Management agrees and improvements will be made to the reporting and monitoring mechanisms at the senior management level by November 2014.

Recommendation 4

The Assistant Commissioner Human Resources Management, with the assistance of the Regional Deputy Commissioners, should have mechanisms in place to identify and review high overtime balances for employees. This should include regular monitoring with means to identify and correct inappropriate usage at the earliest practicable time. 

Management Response

Management agrees with the recommendation. Although identifying and reviewing high overtime balances for employees may address health and safety considerations (e.g. risks associated with working excessive hours), it may not necessarily result in a reduction of overall overtime attributions as some overtime cannot be avoided. For Correctional Officers (CX), overtime hiring decisions should be based on the National Direction – Policy on the Management of Overtime for Correctional Officers, where the Correctional Manager hiring the overtime considers staff health and safety in the decision making process as one of many factors when hiring overtime. It should be noted that the Scheduling and Deployment System (SDS) now has the ability to report on high overtime balances for CX. By March 31, 2015, the ACHRM will:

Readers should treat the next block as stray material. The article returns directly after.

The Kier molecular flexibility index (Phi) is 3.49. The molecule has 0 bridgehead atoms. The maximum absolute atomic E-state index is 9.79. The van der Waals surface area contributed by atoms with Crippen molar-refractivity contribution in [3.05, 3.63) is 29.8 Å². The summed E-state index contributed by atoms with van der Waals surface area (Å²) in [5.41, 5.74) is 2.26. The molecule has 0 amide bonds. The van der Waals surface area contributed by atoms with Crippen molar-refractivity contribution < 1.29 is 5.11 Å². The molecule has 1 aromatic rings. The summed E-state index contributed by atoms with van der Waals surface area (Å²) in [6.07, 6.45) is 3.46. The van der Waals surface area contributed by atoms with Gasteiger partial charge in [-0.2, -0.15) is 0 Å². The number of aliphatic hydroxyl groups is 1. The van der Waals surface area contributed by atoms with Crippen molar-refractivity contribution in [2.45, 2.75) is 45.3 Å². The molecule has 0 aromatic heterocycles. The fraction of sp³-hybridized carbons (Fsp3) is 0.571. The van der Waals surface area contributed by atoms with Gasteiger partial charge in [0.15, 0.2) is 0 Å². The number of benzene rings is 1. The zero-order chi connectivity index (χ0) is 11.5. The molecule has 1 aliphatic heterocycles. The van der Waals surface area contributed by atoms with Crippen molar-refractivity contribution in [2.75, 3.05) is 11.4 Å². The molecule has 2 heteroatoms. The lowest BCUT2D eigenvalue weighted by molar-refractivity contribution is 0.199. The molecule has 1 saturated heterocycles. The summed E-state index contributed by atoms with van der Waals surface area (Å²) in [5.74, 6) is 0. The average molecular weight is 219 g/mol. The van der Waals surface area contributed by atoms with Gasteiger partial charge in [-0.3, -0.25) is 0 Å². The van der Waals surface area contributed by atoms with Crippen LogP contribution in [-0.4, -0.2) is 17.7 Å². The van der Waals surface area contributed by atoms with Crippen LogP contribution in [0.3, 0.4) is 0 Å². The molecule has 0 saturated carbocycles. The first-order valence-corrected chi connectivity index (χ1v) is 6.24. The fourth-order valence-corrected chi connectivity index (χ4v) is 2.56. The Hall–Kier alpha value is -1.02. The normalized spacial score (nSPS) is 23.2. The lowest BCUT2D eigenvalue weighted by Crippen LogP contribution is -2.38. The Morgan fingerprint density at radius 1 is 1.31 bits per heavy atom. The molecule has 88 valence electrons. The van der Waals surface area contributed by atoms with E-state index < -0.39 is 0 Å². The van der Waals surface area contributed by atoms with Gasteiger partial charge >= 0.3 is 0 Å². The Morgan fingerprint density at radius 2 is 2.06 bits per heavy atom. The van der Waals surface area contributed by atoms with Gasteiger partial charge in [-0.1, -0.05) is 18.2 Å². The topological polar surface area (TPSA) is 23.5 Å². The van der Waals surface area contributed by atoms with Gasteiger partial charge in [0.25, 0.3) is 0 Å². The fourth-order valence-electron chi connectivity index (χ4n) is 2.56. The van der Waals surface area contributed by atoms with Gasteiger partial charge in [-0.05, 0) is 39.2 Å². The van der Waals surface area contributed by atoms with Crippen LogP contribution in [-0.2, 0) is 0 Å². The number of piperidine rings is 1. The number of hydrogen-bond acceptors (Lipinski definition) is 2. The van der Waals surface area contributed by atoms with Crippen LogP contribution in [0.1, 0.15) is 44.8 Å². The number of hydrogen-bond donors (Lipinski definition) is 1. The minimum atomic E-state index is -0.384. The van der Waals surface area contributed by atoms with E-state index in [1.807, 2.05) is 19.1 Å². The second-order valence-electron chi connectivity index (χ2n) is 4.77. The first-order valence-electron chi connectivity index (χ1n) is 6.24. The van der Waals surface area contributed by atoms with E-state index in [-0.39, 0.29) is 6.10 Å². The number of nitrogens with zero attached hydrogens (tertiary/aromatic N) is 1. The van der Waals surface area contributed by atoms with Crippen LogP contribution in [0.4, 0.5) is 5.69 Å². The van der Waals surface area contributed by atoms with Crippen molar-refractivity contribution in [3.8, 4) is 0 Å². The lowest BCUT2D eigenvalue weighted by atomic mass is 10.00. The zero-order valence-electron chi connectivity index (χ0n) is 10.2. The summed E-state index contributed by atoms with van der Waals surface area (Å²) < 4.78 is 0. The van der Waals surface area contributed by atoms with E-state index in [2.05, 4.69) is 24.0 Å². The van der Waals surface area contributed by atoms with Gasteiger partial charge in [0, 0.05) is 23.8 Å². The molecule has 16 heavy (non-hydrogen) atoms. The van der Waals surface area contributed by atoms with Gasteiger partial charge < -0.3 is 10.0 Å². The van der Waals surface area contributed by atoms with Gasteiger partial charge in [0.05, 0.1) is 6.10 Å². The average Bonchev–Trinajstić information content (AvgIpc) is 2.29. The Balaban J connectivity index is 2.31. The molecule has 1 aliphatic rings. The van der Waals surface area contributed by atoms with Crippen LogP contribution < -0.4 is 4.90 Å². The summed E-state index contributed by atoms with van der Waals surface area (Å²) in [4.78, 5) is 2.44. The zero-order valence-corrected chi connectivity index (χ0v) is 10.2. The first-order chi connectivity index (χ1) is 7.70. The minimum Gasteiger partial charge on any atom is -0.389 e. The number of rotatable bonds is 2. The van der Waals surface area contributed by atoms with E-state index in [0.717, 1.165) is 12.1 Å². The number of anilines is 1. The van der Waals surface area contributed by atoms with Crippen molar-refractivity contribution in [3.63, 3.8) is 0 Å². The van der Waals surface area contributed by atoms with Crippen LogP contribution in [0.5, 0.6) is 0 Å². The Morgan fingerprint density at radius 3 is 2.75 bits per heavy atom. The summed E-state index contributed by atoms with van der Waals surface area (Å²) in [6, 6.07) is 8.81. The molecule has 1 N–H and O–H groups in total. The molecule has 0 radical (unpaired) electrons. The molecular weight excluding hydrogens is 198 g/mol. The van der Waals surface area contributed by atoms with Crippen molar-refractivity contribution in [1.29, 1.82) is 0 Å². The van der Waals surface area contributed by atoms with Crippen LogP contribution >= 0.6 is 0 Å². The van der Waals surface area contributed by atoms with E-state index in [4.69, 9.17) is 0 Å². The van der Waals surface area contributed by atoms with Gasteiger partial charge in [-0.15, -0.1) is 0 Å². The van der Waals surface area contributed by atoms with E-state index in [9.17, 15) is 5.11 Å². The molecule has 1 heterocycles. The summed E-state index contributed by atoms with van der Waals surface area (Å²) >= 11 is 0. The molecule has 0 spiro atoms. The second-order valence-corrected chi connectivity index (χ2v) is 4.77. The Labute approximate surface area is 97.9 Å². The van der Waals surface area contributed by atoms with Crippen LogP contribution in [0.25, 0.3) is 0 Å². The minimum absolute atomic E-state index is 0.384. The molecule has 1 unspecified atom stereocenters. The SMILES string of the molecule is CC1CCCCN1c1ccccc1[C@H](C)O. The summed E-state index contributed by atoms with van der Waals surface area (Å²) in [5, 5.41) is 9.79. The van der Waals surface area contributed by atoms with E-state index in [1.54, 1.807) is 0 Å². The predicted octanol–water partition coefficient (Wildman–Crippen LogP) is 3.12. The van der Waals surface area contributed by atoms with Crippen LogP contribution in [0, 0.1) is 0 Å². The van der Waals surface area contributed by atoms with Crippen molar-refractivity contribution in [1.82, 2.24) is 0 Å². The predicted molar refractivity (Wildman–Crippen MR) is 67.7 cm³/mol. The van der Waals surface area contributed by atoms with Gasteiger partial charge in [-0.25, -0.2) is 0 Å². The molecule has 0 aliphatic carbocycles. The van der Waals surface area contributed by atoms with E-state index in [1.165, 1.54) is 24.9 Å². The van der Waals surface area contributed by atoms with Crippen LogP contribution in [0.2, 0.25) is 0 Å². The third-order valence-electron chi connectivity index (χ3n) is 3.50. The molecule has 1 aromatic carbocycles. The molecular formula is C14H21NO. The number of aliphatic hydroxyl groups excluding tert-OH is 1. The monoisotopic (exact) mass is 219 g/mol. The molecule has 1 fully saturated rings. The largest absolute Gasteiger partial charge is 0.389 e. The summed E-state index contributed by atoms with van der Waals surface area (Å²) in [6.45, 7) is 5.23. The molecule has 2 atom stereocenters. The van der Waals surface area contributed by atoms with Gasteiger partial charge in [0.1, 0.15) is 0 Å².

1. For CX, establish a regular reporting and monitoring mechanism; and
  2. For other employees, develop and establish a monitoring process.

Recommendation 5

The Assistant Commissioner Human Resources Management should establish a national framework, controls and reporting system for the Regional Deputy Commissioners to implement, monitor and maintain PSC and RCT balances within the SDS at a minimum in order to reduce both overtime expenses and hours owed to CSC.

Management Response